Electrical safety certificates were traditionally only required for landlords letting rooms in Houses in Multiple Occupation (HMOs).
But since July 1, 2020, Electrical Installation Condition Reports (EICRs) have been added to the swathes of legislation all landlords in England must comply with. But what are the rules on electrical safety as a landlord and how are they changing in 2021?
We answer those questions and much more below…
Do landlords need an electrical safety certificate?
Electrical safety certificates carry the official title of Electrical Installation Condition Reports (EICRs) and if you’re renting out a property in England, you need to know about them. Since July 1, 2020, a valid EICR is required for all new tenancies.
The report must also be passed on to your tenant within 28 days of the inspection being carried out.
If the report comes back and work is needed to bring your property’s electrics up to standard, this must be done within 28 days – or sooner if the report dictates.
Electrical safety certificates: New rules for landlords
From April 1, 2021, Electrical Installation Condition Reports (EICR) will be required for all tenancies in England, regardless of when they started.
What do landlords need to do before April 1?
If you have tenants in your rental property and their agreement started after July 1, 2020, you should already have had an EICR carried out and passed a copy of the report to them. If your tenants started their tenancy agreement before July 1, 2020, you’ll need to have an EICR carried out before April 1, 2021 and ensure any work required is completed within the timeframe stipulated.
Even if no work is needed, you still need to give your tenants a copy of the report within 28 days. Your local authority may also request a copy within the same timeframe.
What are the consequences for not obtaining an electrical safety certificate?
Having no valid EICR in place for your rental property is a serious matter and you could be fined up to £30,000.
Your local authority can also step in and arrange remedial action if you fail to carry out work or repairs recommended in your EICR within 28 days, or sooner if the report deems the improvements more urgent.
What is checked during an EICR?
You must use a qualified electrician to undertake an Electrical Installation Condition Report (EICR).
When performing an EICR, your electrician will check:
• Your fuse boards
• All switches, sockets, and electrical fixtures, including light fittings
• Polarity of installations
• All protective devices
Your electrician will ‘grade’ your electrical installations either ‘satisfactory’ or ‘unsatisfactory’ using a series of codes and will recommend or dictate that improvements are made where needed. The codes they use are:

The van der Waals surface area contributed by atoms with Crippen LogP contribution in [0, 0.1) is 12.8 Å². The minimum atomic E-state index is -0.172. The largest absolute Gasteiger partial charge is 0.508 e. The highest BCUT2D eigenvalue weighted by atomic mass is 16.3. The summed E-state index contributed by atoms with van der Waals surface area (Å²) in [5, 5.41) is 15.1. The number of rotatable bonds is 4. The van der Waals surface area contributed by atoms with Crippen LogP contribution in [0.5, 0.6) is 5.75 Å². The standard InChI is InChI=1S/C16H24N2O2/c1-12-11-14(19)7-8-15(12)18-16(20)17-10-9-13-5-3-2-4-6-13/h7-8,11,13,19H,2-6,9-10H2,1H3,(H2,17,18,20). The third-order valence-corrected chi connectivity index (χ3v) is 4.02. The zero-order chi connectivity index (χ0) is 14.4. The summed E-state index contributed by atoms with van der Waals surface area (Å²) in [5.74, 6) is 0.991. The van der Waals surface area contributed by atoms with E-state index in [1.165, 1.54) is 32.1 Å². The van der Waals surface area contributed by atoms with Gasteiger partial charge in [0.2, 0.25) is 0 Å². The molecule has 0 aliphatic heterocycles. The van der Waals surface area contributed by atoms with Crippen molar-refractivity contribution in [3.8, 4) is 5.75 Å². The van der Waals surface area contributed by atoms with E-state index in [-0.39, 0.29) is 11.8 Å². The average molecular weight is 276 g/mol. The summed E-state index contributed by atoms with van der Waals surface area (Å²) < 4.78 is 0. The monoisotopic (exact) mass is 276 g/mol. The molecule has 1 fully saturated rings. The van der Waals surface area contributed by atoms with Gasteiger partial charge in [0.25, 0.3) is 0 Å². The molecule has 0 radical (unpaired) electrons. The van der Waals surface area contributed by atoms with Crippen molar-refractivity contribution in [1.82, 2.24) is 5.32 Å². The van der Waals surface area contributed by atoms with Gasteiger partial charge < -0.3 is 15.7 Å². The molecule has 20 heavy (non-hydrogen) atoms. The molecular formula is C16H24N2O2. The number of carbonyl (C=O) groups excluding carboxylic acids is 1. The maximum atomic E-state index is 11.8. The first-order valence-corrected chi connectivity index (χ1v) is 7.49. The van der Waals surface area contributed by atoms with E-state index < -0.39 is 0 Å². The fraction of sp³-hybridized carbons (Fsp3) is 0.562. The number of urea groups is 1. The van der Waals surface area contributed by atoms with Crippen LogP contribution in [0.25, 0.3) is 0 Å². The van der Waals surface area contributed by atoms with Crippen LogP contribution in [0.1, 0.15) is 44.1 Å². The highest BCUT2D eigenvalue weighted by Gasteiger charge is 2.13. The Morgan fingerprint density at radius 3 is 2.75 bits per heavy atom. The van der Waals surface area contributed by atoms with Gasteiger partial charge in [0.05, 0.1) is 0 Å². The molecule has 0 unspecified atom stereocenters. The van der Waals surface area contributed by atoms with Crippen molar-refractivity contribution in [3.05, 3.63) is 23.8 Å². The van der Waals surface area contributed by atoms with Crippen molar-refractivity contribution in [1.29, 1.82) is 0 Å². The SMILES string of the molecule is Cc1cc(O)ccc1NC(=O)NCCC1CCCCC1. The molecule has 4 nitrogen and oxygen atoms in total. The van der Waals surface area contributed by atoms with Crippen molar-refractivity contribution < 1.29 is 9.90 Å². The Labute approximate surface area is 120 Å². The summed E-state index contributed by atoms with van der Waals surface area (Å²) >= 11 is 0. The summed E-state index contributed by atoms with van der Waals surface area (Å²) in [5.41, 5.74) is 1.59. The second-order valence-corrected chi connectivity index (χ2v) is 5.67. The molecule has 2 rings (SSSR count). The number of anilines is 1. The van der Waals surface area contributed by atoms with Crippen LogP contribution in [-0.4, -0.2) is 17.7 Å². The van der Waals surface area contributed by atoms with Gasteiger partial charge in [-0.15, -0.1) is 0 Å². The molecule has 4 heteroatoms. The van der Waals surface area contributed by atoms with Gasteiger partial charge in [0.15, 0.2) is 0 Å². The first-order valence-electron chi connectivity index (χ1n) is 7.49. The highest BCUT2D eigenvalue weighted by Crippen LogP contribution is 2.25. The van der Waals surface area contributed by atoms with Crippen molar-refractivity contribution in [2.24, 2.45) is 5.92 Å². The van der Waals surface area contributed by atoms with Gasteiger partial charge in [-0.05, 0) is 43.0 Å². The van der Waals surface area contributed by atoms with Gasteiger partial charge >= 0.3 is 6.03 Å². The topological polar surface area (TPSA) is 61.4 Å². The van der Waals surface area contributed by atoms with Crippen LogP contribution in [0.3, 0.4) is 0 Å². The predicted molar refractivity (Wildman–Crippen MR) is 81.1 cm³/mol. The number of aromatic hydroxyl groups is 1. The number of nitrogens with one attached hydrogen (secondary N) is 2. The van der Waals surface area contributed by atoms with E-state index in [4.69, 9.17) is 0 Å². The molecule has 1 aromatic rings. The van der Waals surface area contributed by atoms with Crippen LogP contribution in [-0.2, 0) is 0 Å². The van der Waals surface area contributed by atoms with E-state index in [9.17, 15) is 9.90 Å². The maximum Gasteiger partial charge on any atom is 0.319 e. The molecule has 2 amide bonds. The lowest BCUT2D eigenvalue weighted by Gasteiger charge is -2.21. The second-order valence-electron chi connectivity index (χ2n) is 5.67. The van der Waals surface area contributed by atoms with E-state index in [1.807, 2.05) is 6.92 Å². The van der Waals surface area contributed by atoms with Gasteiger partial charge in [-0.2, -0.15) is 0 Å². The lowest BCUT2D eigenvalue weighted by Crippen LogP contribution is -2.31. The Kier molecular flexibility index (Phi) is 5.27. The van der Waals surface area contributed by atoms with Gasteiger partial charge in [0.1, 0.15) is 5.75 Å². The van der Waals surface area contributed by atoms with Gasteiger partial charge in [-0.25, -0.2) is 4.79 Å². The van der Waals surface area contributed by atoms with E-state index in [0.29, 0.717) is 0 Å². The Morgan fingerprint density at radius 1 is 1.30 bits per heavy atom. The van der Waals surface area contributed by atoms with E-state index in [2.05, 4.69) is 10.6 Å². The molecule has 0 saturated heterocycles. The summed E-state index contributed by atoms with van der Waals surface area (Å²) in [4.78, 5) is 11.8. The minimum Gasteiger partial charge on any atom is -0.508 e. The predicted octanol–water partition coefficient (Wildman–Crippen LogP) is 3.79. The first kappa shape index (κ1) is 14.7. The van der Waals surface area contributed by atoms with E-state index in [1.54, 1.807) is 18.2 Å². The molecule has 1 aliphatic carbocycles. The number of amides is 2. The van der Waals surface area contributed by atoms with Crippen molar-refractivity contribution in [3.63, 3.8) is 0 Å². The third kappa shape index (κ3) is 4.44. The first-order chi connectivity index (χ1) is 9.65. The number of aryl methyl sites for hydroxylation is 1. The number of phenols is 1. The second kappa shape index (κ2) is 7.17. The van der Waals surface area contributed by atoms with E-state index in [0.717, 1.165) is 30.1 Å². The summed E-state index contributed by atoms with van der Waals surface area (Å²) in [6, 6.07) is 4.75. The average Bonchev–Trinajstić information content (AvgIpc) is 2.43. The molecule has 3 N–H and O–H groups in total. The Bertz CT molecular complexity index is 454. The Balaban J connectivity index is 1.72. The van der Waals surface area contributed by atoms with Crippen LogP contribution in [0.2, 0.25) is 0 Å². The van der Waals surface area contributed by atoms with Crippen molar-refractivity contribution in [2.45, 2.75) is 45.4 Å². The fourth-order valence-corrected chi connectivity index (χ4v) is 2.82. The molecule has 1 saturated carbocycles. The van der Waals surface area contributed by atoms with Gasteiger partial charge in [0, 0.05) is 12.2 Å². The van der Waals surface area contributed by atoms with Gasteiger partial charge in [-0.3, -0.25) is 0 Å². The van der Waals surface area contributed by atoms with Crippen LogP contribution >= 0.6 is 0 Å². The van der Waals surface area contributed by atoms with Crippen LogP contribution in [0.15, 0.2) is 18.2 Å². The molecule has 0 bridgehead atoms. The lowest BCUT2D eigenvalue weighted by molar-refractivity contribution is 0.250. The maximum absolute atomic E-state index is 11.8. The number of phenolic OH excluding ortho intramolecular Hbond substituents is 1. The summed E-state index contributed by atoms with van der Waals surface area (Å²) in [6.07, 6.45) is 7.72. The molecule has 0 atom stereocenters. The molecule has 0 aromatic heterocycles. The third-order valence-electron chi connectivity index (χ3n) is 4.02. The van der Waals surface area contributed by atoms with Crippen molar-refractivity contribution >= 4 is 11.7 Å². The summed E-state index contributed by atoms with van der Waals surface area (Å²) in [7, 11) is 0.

C1 – Danger, risk or injury, immediate action required
C2 – Potential danger, urgent remedial action required
F1 – Further investigation required
C3 – Improvement recommended
Portable Appliance Tests (PAT) are not a legal requirement for single-tenancy rental properties in England, but are highly recommended. PAT tests, however, are mandatory for Houses in Multiple Occupation (HMOs). PAT testing must be carried out on all appliances supplied by you as part of your HMO tenancies and while the tests aren’t a legal requirement for single tenancy landlords, they are considered ‘best practice’.
How often do I need to have an EICR carried out?
Your Electrical Installation Condition Report (EICR) is valid for five years from the date it was carried out.
Landlords must have a new EICR carried out every five years to remain compliant.
What qualifications should my electrician have when carrying out an EICR?
Your electrician must be a qualified professional to carry out an Electrical Installation Condition Report (EICR) in your rental property.
They should have:
• A qualification covering current BS 7671 wiring regulations
• A relevant City & Guilds qualification for testing and inspecting electrical installations
• A qualification covering periodic inspection and testing of electrical installations
• At least two years’ experience of carrying out EICRs
• Adequate public liability and professional indemnity insurance
How much does an electrical safety certificate cost?
The cost of an Electrical Installation Condition Report (EICR) will depend on the size and age of your rental property, as well as the extent of inspection and any remedial work required.
Landlord electrical safety rules in Scotland and Wales
Electrical Installation Condition Reports (EICRs) have been mandatory for all tenancies in Scotland since December 1, 2016.
Like in England, Scottish EICRs are valid for five years and must be renewed when they expire. Unlike in England, however, EICRs in Scotland must also include Portable Appliance Tests (PAT) for all electrical appliances that are supplied by the landlord.
In Wales, EICRs aren’t currently mandatory for non-HMOs but this could change in the future.
HMOs in Wales must have a valid EICR carried out every five years, as is required in England.
A host of regulation and legislation changes are set to come into force in 2021 – but it’s not just landlords who need to know about them.